About the Author(s)

Jeanmari King Email
Division of Family Medicine and Primary Care, Stellenbosch University, South Africa

District Health Services, Western Cape Department of Health, South Africa

Dirk T. Hagemeister
Department of Family Medicine, University of the Free State, South Africa

Universitas Academic Hospital, Bloemfontein, South Africa


King J, Hagemeister DT. Hepatitis B co-infection in HIV-infected patients receiving antiretroviral therapy at the TC Newman Anti Retroviral Treatment Clinic in Paarl, Western Cape. S Afr J HIV Med. 2016;17(1), a336. http://dx.doi.org/10.4102/sajhivmed.v17i1.336


Hepatitis B co-infection in HIV-infected patients receiving antiretroviral therapy at the TC Newman Anti Retroviral Treatment Clinic in Paarl, Western Cape

Jeanmari King, Dirk T. Hagemeister

Received: 07 Jan. 2015; Accepted: 13 Nov. 2015; Published: 20 May 2016

Copyright: © 2016. The Author(s). Licensee: AOSIS.
This is an Open Access article distributed under the terms of the Creative Commons Attribution License, which permits unrestricted use, distribution, and reproduction in any medium, provided the original work is properly cited.


Background: Hepatitis B virus (HBV) and human immunodeficiency virus (HIV) co-infection in South Africa is estimated to be between 5% and 23%; however, only limited evidence is available. Co-infection increases the risk of chronification of HBV, liver cirrhosis and death.

Objective: To assess the HBV and/or HIV co-infection rate amongst the adult antiretroviral treatment cohort at the TC Newman ART Clinic in Paarl, Western Cape.

Methods: In a retrospective, cross-sectional study, the routine hepatitis B surface antigen screening results for all adult HIV patients who were started on antiretroviral treatment over a period of 19 months were collected and analysed for gender, CD4 count and age.

Results: Amongst the 498 participants (60% female participants), the Hepatitis B surface Antigen positivity rate was 7.6%. Male gender, age between 50 and 59 years and a low CD4 count were correlated with higher rates.

Conclusion: Useful insight could be obtained by analysing routine data. The prevalence of almost 8% confirms the need for testing of HIV-positive patients for hepatitis B.


Hepatitis B-HIV co-infection in global perspective

Hepatitis B virus (HBV), the most serious type of viral hepatitis, remains a public health problem worldwide, with an estimated 400 million cases of chronic infections and possibly as many as 6 million people co-infected with the human immunodeficiency virus (HIV) and HBV.1 HBV-HIV co-infections commonly occur because of their endemicity in the same world regions and shared routes of transmission.2,3 The rates for HBV co-infection in HIV-positive people are given as 5% – 30%, depending on geographic regions, and the co-infection is associated with an increased risk of liver cirrhosis, end-stage liver disease, and death, with low CD4 counts or concomitant alcohol use being additional risk factors.4 For two large European and North American HIV treatment cohorts, the prevalence of HBV co-infection has been given as 8.7%4 and 7.6%,5 respectively. Studies in South Africa have reported a HBsAg positivity rate of 19.8% in a mining/industrial antiretroviral treatment (ART) cohort,6 4.8% and 6.5% in two urban,7,8 22.9% in a peri-urban,9 and 7.1% in a rural10 ART clinic population, respectively.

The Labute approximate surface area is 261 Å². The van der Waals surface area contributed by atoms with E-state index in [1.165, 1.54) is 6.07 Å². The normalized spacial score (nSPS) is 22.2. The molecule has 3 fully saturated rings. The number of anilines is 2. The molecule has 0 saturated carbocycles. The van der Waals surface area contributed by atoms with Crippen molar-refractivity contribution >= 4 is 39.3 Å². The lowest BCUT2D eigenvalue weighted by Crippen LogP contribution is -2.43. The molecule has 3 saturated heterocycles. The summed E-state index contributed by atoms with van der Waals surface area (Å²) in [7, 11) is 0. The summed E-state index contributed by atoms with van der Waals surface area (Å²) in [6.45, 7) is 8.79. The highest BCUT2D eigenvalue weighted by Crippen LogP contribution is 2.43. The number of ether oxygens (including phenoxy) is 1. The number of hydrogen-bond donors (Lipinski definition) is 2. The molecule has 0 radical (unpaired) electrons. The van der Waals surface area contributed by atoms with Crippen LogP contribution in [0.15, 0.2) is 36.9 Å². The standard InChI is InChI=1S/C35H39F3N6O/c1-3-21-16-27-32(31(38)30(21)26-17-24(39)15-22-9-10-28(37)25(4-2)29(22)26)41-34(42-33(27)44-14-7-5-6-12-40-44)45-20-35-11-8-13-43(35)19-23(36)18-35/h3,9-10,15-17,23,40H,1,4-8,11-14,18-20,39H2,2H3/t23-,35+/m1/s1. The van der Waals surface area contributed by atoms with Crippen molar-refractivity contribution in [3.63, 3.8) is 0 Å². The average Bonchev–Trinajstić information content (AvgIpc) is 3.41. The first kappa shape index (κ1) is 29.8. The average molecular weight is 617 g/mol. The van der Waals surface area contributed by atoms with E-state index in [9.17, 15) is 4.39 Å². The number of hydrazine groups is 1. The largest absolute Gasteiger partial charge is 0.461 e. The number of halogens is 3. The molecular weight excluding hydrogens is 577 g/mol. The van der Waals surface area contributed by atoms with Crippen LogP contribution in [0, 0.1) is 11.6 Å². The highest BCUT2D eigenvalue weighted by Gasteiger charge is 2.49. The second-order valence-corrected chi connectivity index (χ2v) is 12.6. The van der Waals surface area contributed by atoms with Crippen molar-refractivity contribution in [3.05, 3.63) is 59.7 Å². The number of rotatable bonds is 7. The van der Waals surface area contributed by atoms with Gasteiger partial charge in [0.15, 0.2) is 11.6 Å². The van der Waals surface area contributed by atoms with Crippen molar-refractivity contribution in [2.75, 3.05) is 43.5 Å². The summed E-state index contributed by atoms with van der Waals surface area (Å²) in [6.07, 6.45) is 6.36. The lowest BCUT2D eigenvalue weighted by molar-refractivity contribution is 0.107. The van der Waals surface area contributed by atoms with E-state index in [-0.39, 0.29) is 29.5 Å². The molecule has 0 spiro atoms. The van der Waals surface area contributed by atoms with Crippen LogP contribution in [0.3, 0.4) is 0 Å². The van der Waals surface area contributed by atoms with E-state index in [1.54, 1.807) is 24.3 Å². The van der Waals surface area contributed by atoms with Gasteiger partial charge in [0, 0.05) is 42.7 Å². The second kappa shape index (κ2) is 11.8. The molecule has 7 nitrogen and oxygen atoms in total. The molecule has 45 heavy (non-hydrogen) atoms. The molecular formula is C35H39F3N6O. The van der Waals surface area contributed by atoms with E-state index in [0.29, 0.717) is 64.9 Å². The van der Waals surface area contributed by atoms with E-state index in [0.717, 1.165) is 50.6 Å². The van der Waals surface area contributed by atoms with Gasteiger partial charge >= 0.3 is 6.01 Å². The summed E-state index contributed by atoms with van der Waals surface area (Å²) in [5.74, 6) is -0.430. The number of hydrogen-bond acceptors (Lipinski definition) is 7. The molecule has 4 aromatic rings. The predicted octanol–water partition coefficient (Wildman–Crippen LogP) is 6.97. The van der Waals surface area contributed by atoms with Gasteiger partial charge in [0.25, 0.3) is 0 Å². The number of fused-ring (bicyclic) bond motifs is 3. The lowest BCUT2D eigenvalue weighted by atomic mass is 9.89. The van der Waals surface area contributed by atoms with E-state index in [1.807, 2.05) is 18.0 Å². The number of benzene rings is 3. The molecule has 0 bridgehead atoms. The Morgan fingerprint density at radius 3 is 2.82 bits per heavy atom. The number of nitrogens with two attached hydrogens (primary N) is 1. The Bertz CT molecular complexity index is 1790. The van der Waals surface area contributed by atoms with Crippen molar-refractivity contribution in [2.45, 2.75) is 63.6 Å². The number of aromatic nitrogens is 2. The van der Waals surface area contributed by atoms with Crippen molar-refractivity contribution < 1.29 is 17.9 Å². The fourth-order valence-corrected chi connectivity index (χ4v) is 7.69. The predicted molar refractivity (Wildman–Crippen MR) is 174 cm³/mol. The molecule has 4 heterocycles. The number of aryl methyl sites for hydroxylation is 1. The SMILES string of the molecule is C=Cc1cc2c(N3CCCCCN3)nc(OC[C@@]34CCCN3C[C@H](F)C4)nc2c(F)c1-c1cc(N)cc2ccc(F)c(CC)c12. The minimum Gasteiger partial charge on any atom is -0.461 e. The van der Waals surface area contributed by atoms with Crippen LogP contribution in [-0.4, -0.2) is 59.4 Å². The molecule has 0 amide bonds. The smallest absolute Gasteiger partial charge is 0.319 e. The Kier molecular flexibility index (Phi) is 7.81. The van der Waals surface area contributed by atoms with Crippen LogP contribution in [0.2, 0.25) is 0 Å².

Chronic HBV may complicate the administration of ART for HIV, because of the three-fold increase in the incidence of antiretroviral (ARV) hepatotoxicity with HIV-HBV co-infection as well as the more complex selection of drugs to avoid resistances.4,6,11 Lamivudine, emtricitabine and tenofovir have been shown to possess both anti-HIV and anti-HBV properties.3 As lamivudine has a comparatively low genetic barrier to viral resistance, monotherapy with this drug should be avoided.12

Management of hepatitis B virus-HIV co-infection in South Africa

Based on evidence on the efficacy of tenofovir against HBV,11 the potential problem of HBV monotherapy with the existing first-line ART regimen and an estimated 5% HIV-HBV co-infection rate, the Provincial Government of the Western Cape province in South Africa introduced a policy on hepatitis B screening of HIV patients and the substitution of tenofovir for stavudine in July 2008.13 Subsequently, all patients attending the ART clinics to initiate treatment were to be screened using the serum HBsAg test. This testing policy was terminated in 2010, when new national South African Antiretroviral Treatment Guidelines introduced tenofovir as recommended first-line treatment in place of stavudine. With two HBV-active substances now part of the first-line HIV treatment, hepatitis B screening was no longer recommended during baseline workup. However, the period of HBsAg screening provided a window of opportunity for retrospective ‘data mining’ to establish an estimate for the local positivity rate amongst the HIV-infected population.

An active hepatitis B vaccination has been part of the South African childhood vaccination programme since 1995, giving hope that the rate of co-infection in the younger population will decrease significantly. With regards to screening recommendations, the most recent (2014) HIV treatment guidelines by the Southern African HIV Clinicians Society recommend HBsAg screening for all newly diagnosed HIV patients.14 Those with chronic HBV (positive HBsAg) qualify for ART initiation, and ‘eligible’ (negative) adults should be considered for vaccination. The national HIV treatment guidelines by the South African Department of Health (2014) include HBsAg screening and ART initiation of co-infected patients, but do not mention the option of vaccination.15


A retrospective, observational and cross-sectional study was performed. Approval was obtained from the Health Research Ethics Committee of Stellenbosch University (N10/11/360) and the Department of Health of the Provincial Government of the Western Cape. The study population consisted of all adult (aged 18 years and older) HIV patients presenting to the TC Newman ART Centre for ART initiation from 01 October 2008 until end of April 2010, when a new ART protocol was introduced and the routine HBsAg screening was omitted. Serum was routinely tested for HBsAg as part of baseline screening tests as per provincial protocol, and the results were available retrospectively. No additional expenditure for laboratory testing was incurred. Information regarding all patients started on ART at the TC Newman ART Centre was available from an existing database. TC Newman is a community health centre with a dedicated ARV Clinic, located in the Cape Winelands town of Paarl, about 40 km from Cape Town. From 2004 to 2010, approximately 2700 patients had been started on ART.